The founder of Mary’s Meals talks about the roots of the organisation and explains why charity is an act of love
Magnus MacFarlane-Barrow is in his shed in the garden of his family home in Dalmally in the Scottish Highlands, just off the road to Oban. Or, to be more precise, he is in The Shed That Fed a Million Children, as his bestselling 2016 account of the birth of the charity, Mary’s Meals, describes it in its title.
I had had in my mind’s eye that there would be a lawnmower, old deckchairs and tins of paint on wonky shelves all around him, but it is looking remarkably businesslike – wood panelling where I had been expecting corrugated iron. There’s some of that outside, he explains, while inside, “it’s very old and rotten at the bottom, but it does the job”.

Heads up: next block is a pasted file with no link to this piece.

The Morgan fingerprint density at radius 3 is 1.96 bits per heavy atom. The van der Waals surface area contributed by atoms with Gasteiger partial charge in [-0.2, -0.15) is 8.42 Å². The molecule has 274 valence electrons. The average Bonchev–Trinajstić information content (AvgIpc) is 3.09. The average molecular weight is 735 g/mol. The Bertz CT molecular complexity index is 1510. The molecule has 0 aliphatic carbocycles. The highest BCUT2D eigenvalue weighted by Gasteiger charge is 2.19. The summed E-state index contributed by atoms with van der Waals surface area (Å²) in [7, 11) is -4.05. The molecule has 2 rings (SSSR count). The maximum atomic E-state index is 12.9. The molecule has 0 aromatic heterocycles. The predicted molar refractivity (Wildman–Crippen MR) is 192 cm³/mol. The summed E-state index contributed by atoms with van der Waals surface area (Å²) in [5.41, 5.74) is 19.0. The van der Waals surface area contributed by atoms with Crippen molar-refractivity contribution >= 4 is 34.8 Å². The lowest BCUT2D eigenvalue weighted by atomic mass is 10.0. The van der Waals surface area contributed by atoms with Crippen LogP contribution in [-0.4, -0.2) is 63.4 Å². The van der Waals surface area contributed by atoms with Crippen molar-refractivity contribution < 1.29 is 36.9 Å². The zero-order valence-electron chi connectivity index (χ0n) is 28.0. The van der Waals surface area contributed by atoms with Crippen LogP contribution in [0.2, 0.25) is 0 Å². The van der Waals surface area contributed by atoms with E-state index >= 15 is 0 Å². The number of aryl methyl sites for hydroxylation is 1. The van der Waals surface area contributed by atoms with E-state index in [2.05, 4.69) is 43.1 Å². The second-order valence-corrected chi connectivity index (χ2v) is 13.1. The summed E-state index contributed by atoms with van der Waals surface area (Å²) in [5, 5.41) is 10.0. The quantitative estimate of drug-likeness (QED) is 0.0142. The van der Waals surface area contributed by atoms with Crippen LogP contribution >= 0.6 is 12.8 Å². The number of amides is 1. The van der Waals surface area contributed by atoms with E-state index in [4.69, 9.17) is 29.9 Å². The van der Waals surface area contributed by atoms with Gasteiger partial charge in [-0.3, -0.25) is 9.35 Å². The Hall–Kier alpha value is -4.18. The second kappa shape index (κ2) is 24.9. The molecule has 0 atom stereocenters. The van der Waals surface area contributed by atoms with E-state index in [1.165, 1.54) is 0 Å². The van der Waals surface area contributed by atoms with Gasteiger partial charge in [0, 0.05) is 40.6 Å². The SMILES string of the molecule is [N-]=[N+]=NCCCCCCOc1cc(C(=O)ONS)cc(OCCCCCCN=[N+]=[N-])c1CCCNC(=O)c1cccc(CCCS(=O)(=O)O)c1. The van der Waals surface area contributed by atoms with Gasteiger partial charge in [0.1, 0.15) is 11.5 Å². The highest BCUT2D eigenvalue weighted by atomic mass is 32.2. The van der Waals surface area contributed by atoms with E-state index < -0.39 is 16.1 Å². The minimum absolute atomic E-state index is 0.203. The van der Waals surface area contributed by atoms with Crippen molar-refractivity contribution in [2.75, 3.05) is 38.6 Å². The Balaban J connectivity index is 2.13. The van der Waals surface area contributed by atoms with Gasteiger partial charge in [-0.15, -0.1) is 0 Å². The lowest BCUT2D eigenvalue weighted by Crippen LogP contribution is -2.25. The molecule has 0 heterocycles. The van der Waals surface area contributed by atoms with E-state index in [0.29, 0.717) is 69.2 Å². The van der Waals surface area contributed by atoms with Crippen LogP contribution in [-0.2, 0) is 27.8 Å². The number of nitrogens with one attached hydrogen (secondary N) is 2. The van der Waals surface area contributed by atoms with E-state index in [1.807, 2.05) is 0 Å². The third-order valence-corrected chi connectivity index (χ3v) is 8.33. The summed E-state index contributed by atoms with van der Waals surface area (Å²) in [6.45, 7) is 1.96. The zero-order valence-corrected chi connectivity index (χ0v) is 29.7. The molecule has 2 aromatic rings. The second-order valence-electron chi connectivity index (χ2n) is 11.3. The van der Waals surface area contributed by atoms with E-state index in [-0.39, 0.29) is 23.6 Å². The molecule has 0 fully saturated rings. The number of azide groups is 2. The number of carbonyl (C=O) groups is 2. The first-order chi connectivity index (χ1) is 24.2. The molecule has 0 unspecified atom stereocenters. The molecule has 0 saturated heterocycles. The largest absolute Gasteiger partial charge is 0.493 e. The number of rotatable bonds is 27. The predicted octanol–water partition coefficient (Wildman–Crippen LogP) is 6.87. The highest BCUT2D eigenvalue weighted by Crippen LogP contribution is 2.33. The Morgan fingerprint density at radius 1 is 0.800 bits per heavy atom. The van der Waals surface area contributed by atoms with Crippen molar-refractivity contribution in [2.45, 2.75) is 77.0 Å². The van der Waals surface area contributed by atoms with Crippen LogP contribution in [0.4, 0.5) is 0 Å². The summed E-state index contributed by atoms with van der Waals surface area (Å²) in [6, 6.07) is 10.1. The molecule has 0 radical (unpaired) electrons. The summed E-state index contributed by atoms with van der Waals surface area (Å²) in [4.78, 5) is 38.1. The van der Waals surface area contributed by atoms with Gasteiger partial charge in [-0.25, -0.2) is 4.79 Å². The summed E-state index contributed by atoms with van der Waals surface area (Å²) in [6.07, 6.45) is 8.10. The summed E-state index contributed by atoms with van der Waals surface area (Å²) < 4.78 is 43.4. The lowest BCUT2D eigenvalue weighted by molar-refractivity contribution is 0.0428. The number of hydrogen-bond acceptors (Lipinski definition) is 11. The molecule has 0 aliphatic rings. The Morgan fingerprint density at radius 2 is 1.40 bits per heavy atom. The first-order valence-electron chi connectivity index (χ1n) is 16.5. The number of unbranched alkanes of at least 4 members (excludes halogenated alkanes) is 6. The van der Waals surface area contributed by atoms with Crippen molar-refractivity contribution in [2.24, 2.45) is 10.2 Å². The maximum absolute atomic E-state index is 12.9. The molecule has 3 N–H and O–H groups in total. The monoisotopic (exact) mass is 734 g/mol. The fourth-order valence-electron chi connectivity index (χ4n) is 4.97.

And what a job! Mary’s Meals, founded by 52-year-old MacFarlane-Barrow in 2002, is currently providing children in 19 countries around the world with one nutritious meal a day in a place of education, and has an annual turnover of £24 million globally. As corporate headquarters go – they do, to be fair, also have “proper” offices in Glasgow – this shed nevertheless signals something about the radicalism of the charity and the man at the heart of it.